Travel Journal

Vietnam Part 3, Hanoi, 4/15-4/18

(Sunday 1 May 2011) by Joanne Chang
Hanoi is nothing like Saigon. Hanoi is crazy. It's possible there are just as many motorbikes, but the streets are narrower and the light signals don't mean a thing, and you cannot just start crossing the street and expect the motorbikes to part for you. The sidewalks are filled with street food stands and parked motorbikes, so walking down the street is an adventure in itself. It's LOUD. We walk through the Old Quarter playing the left-right game (alternating turns at each intersection), stopping at street corners to take in the massive amount of activity. Women spreading out fresh flowers on the roadside, bicycles overflowing with vegetables, baskets of durian hanging from a small woman's shoulder, a parade of cyclos coming around the corner, motorbikes weaving in and out of it all. Strangling fig trees like the ones at Tha Prohm hanging over the street, growing into the buildings. It's charming, noisy, hip, old, and completely authentic. If you can get past the intensity (I'd say it rivals Bangkok), it's a very cool experience. (The only thing I don't get are these cyclos where an old man bicycles you in a carriage so you can live out your WALL-E fantasy of being the laziest human on earth. Everyone we see in a cyclo throughout Vietnam looks like a zombie, moving half the speed at which they can walk and waiting for the ride to be over already.)

I love that Hanoi is one big locals scene, and we jump right in. Sidewalks filled with people chilling on stools drinking sweet tea and shelling sunflower seeds (this is a national pastime), squatting at street food stands slurping down bowls of 'pho' and 'nom' (shredded papaya with cured meat), dingy restaurants packed three stories high for the best 'bun cha' and crab spring rolls ever, a grumpy teenager serving us her thousandth bowl of 'bun bo', 'banh cuon' (finally!), 'banh goi', pho nazi. We eat our way through town and polish it off with Bia Ha Noi. It's so yummy and so awesome. George buys some Weasel coffee to take home (not the real thing though, real Weasel is coffee bean eaten and pooped out by a weasel, and costs $1000 a pound, what!?) and we learn that the best street donuts are the big sesame ones but you have to eat them while they're fresh. Later we discover coffee bread from Malaysia that is quite possibly the best pastry I've ever had. Fluffy and light, chewy and warm, if we only had the recipe we'd be millionaires. We have one 'big' night out at the bar across the street, learn how to say 'I love you' in Vietnamese, and continue talking about life after Vietnam.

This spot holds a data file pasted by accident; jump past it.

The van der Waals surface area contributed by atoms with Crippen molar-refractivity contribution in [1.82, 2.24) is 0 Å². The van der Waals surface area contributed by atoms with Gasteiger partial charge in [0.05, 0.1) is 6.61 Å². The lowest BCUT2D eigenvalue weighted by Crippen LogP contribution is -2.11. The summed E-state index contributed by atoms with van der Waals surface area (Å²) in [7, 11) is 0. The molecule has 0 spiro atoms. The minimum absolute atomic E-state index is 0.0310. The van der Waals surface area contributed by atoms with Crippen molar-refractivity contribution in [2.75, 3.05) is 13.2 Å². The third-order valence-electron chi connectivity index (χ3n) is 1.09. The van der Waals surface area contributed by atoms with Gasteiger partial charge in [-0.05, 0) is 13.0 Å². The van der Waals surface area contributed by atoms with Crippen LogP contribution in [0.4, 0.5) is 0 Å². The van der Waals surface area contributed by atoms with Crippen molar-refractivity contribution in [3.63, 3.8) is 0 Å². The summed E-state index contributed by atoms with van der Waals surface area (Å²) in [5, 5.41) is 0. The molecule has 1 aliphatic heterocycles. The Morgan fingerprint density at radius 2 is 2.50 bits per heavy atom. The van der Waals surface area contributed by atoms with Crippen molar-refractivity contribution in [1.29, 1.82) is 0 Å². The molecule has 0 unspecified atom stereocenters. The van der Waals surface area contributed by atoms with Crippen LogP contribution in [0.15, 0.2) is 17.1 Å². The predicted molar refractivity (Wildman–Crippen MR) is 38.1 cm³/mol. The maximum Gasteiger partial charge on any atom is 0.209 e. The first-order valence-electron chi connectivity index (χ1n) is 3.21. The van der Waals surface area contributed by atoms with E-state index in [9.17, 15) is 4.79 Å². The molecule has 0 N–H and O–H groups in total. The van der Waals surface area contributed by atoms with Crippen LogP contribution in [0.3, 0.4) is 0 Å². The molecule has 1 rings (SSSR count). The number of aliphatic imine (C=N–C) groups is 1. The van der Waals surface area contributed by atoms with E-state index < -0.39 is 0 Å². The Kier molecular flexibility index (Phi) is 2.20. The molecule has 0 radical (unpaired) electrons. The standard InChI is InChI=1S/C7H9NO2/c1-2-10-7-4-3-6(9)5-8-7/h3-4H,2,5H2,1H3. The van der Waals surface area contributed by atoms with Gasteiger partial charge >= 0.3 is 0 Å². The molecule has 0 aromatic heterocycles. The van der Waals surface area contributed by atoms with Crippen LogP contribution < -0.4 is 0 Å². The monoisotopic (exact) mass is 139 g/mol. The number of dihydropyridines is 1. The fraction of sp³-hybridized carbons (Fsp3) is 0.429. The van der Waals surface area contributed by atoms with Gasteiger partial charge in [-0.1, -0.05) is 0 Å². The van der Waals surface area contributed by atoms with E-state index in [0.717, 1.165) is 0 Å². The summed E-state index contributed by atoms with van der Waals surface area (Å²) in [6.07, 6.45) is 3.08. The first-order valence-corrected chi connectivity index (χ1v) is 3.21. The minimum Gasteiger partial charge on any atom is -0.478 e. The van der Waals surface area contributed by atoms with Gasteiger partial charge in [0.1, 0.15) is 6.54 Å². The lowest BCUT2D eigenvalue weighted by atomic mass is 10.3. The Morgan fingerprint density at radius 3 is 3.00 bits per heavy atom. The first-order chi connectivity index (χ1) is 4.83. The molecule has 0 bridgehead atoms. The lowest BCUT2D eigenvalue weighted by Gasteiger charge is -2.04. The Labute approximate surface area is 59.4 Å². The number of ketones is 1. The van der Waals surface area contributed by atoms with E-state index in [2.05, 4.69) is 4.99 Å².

On our last day we brave it and take a motorbike out. George gets right into the flow of Hanoi (not an easy task) and we ride to the edge of town to buy 'mu bao hiem', bike helmets that look like hats! Then back across the city to Ho Chi Minh Mausoleum, the one-pillar pagoda, and West Lake for sunset beers. (note - those banana-leaf sticks are not sticky rice, there are some kind of fake fish meat ew.) We try to find the B52 that supposedly crashed into a lake somewhere but never do. George, I hope you were able to find it before you flew out of Hanoi! Before returning the bike we moto through the crazy intersection at Kiem lake, where every moving object in the city collides. It's insane and fascinating, and George is on such a high after passing through that we continue to zip around the Old Quarter getting lost in the madness. We almost do it again to take a video, but George decides not to press his luck. Smart move. We eat 'pho bo' at the soup nazi place for dinner, and leave the next morning for Halong Bay.

If I had to sum up Hanoi in three words: "Motorbikes + Street Food". We make it out without a scratch, bellies full and happy.

 


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